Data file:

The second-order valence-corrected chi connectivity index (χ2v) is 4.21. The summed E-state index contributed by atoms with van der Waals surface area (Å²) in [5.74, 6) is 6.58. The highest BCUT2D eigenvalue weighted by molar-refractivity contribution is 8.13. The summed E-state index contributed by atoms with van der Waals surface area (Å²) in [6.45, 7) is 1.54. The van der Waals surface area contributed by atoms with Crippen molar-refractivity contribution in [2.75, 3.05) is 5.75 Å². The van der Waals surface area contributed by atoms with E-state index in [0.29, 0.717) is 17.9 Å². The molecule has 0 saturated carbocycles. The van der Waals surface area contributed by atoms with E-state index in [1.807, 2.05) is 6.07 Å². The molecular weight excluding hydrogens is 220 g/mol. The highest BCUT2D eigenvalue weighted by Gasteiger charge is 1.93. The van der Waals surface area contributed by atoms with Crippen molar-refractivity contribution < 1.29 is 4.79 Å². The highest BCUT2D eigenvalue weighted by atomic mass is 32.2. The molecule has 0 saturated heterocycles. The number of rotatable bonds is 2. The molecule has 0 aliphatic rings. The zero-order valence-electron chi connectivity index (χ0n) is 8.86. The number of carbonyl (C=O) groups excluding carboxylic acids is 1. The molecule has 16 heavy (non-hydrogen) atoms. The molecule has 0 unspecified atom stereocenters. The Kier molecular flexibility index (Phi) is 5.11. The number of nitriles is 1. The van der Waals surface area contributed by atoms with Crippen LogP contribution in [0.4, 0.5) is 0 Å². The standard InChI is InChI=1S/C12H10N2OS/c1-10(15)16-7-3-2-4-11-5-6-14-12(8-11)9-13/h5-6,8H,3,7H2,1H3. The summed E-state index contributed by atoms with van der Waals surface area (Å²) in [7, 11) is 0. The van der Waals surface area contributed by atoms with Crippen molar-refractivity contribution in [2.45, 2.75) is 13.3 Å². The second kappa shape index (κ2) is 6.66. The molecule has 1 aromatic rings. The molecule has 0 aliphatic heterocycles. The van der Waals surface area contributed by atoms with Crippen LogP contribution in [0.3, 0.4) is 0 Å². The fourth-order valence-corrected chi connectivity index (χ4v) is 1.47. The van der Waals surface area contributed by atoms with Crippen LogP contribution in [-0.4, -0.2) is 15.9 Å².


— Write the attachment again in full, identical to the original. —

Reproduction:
The second-order valence-corrected chi connectivity index (χ2v) is 4.21. The summed E-state index contributed by atoms with van der Waals surface area (Å²) in [5.74, 6) is 6.58. The highest BCUT2D eigenvalue weighted by molar-refractivity contribution is 8.13. The summed E-state index contributed by atoms with van der Waals surface area (Å²) in [6.45, 7) is 1.54. The van der Waals surface area contributed by atoms with Crippen molar-refractivity contribution in [2.75, 3.05) is 5.75 Å². The van der Waals surface area contributed by atoms with E-state index in [0.29, 0.717) is 17.9 Å². The molecule has 0 saturated carbocycles. The van der Waals surface area contributed by atoms with E-state index in [1.807, 2.05) is 6.07 Å². The molecular weight excluding hydrogens is 220 g/mol. The highest BCUT2D eigenvalue weighted by Gasteiger charge is 1.93. The van der Waals surface area contributed by atoms with Crippen molar-refractivity contribution < 1.29 is 4.79 Å². The highest BCUT2D eigenvalue weighted by atomic mass is 32.2. The molecule has 0 saturated heterocycles. The number of rotatable bonds is 2. The molecule has 0 aliphatic rings. The zero-order valence-electron chi connectivity index (χ0n) is 8.86. The number of carbonyl (C=O) groups excluding carboxylic acids is 1. The molecule has 16 heavy (non-hydrogen) atoms. The molecule has 0 unspecified atom stereocenters. The Kier molecular flexibility index (Phi) is 5.11. The number of nitriles is 1. The van der Waals surface area contributed by atoms with Crippen LogP contribution in [0.4, 0.5) is 0 Å². The standard InChI is InChI=1S/C12H10N2OS/c1-10(15)16-7-3-2-4-11-5-6-14-12(8-11)9-13/h5-6,8H,3,7H2,1H3. The summed E-state index contributed by atoms with van der Waals surface area (Å²) in [7, 11) is 0. The van der Waals surface area contributed by atoms with Crippen molar-refractivity contribution in [2.45, 2.75) is 13.3 Å². The second kappa shape index (κ2) is 6.66. The molecule has 1 aromatic rings. The molecule has 0 aliphatic heterocycles. The van der Waals surface area contributed by atoms with Crippen LogP contribution in [0.3, 0.4) is 0 Å². The fourth-order valence-corrected chi connectivity index (χ4v) is 1.47. The van der Waals surface area contributed by atoms with Crippen LogP contribution in [-0.4, -0.2) is 15.9 Å².